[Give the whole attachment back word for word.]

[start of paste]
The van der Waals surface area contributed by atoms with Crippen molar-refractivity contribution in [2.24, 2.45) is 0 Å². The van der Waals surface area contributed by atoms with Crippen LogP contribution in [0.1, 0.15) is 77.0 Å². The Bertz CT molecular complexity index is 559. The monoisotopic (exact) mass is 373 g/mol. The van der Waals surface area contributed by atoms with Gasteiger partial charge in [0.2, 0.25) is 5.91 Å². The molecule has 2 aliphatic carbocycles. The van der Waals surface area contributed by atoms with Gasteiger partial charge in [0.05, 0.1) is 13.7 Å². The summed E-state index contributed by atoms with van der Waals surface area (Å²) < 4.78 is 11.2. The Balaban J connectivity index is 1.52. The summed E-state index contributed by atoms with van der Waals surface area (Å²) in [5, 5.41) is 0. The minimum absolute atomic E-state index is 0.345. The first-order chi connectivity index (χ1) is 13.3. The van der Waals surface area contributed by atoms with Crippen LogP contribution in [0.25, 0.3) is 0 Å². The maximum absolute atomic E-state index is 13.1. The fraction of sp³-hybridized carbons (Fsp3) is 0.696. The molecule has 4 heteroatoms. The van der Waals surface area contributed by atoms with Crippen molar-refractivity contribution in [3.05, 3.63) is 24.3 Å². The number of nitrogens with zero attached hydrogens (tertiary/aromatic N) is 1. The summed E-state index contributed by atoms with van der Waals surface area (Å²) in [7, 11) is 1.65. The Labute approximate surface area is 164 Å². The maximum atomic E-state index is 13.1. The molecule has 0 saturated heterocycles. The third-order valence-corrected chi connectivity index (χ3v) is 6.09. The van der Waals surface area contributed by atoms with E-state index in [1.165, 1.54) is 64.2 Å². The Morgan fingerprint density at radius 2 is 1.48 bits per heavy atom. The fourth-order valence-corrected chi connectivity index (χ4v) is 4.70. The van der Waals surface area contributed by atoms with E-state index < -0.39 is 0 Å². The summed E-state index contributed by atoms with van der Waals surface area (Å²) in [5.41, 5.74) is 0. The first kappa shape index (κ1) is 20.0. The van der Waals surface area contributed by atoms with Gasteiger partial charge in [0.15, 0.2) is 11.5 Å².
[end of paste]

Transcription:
The van der Waals surface area contributed by atoms with Crippen molar-refractivity contribution in [2.24, 2.45) is 0 Å². The van der Waals surface area contributed by atoms with Crippen LogP contribution in [0.1, 0.15) is 77.0 Å². The Bertz CT molecular complexity index is 559. The monoisotopic (exact) mass is 373 g/mol. The van der Waals surface area contributed by atoms with Gasteiger partial charge in [0.2, 0.25) is 5.91 Å². The molecule has 2 aliphatic carbocycles. The van der Waals surface area contributed by atoms with Gasteiger partial charge in [0.05, 0.1) is 13.7 Å². The summed E-state index contributed by atoms with van der Waals surface area (Å²) < 4.78 is 11.2. The Balaban J connectivity index is 1.52. The summed E-state index contributed by atoms with van der Waals surface area (Å²) in [5, 5.41) is 0. The minimum absolute atomic E-state index is 0.345. The first-order chi connectivity index (χ1) is 13.3. The van der Waals surface area contributed by atoms with Crippen LogP contribution in [0.25, 0.3) is 0 Å². The maximum absolute atomic E-state index is 13.1. The fraction of sp³-hybridized carbons (Fsp3) is 0.696. The molecule has 4 heteroatoms. The van der Waals surface area contributed by atoms with Crippen molar-refractivity contribution in [3.05, 3.63) is 24.3 Å². The number of nitrogens with zero attached hydrogens (tertiary/aromatic N) is 1. The summed E-state index contributed by atoms with van der Waals surface area (Å²) in [7, 11) is 1.65. The Labute approximate surface area is 164 Å². The maximum atomic E-state index is 13.1. The molecule has 0 saturated heterocycles. The third-order valence-corrected chi connectivity index (χ3v) is 6.09. The van der Waals surface area contributed by atoms with E-state index in [1.165, 1.54) is 64.2 Å². The Morgan fingerprint density at radius 2 is 1.48 bits per heavy atom. The fourth-order valence-corrected chi connectivity index (χ4v) is 4.70. The van der Waals surface area contributed by atoms with E-state index < -0.39 is 0 Å². The summed E-state index contributed by atoms with van der Waals surface area (Å²) in [5.41, 5.74) is 0. The first kappa shape index (κ1) is 20.0. The van der Waals surface area contributed by atoms with Gasteiger partial charge in [0.15, 0.2) is 11.5 Å².